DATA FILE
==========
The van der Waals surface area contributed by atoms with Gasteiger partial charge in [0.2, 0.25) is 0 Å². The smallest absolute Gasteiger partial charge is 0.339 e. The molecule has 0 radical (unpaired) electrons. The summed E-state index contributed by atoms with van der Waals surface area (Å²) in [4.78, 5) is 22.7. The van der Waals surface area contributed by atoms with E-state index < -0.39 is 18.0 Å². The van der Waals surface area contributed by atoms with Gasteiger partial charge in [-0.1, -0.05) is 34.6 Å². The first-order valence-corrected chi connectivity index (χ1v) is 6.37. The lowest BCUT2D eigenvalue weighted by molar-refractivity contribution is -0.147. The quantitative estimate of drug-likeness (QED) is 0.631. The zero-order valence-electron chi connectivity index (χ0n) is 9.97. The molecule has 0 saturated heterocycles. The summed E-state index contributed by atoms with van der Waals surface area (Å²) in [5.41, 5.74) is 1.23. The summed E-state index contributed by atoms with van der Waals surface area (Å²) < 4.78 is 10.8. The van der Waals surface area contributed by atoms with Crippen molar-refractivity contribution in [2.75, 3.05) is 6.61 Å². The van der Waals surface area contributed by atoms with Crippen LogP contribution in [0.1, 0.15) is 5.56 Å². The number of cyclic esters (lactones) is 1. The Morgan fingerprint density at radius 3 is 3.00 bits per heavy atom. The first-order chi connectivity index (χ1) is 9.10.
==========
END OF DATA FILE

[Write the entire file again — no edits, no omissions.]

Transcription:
The van der Waals surface area contributed by atoms with Gasteiger partial charge in [0.2, 0.25) is 0 Å². The smallest absolute Gasteiger partial charge is 0.339 e. The molecule has 0 radical (unpaired) electrons. The summed E-state index contributed by atoms with van der Waals surface area (Å²) in [4.78, 5) is 22.7. The van der Waals surface area contributed by atoms with E-state index < -0.39 is 18.0 Å². The van der Waals surface area contributed by atoms with Gasteiger partial charge in [-0.1, -0.05) is 34.6 Å². The first-order valence-corrected chi connectivity index (χ1v) is 6.37. The lowest BCUT2D eigenvalue weighted by molar-refractivity contribution is -0.147. The quantitative estimate of drug-likeness (QED) is 0.631. The zero-order valence-electron chi connectivity index (χ0n) is 9.97. The molecule has 0 saturated heterocycles. The summed E-state index contributed by atoms with van der Waals surface area (Å²) in [5.41, 5.74) is 1.23. The summed E-state index contributed by atoms with van der Waals surface area (Å²) < 4.78 is 10.8. The van der Waals surface area contributed by atoms with Crippen molar-refractivity contribution in [2.75, 3.05) is 6.61 Å². The van der Waals surface area contributed by atoms with Crippen LogP contribution in [0.1, 0.15) is 5.56 Å². The number of cyclic esters (lactones) is 1. The Morgan fingerprint density at radius 3 is 3.00 bits per heavy atom. The first-order chi connectivity index (χ1) is 9.10.